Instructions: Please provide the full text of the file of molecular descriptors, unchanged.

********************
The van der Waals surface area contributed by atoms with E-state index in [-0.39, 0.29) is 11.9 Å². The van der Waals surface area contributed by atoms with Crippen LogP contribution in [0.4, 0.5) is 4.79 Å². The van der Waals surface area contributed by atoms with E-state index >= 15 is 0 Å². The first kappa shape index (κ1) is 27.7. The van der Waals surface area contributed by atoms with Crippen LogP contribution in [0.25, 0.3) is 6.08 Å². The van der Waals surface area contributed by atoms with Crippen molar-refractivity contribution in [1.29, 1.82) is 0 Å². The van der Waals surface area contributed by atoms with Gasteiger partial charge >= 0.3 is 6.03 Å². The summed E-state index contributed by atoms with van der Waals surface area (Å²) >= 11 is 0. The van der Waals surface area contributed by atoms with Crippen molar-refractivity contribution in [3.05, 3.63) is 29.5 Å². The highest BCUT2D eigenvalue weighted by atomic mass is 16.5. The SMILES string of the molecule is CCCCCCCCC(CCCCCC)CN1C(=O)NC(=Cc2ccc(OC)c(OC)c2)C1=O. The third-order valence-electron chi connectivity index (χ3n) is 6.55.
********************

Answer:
The van der Waals surface area contributed by atoms with E-state index in [-0.39, 0.29) is 11.9 Å². The van der Waals surface area contributed by atoms with Crippen LogP contribution in [0.4, 0.5) is 4.79 Å². The van der Waals surface area contributed by atoms with E-state index >= 15 is 0 Å². The first kappa shape index (κ1) is 27.7. The van der Waals surface area contributed by atoms with Crippen LogP contribution in [0.25, 0.3) is 6.08 Å². The van der Waals surface area contributed by atoms with Crippen molar-refractivity contribution in [1.29, 1.82) is 0 Å². The van der Waals surface area contributed by atoms with Gasteiger partial charge >= 0.3 is 6.03 Å². The summed E-state index contributed by atoms with van der Waals surface area (Å²) >= 11 is 0. The van der Waals surface area contributed by atoms with Crippen molar-refractivity contribution in [3.05, 3.63) is 29.5 Å². The highest BCUT2D eigenvalue weighted by atomic mass is 16.5. The SMILES string of the molecule is CCCCCCCCC(CCCCCC)CN1C(=O)NC(=Cc2ccc(OC)c(OC)c2)C1=O. The third-order valence-electron chi connectivity index (χ3n) is 6.55.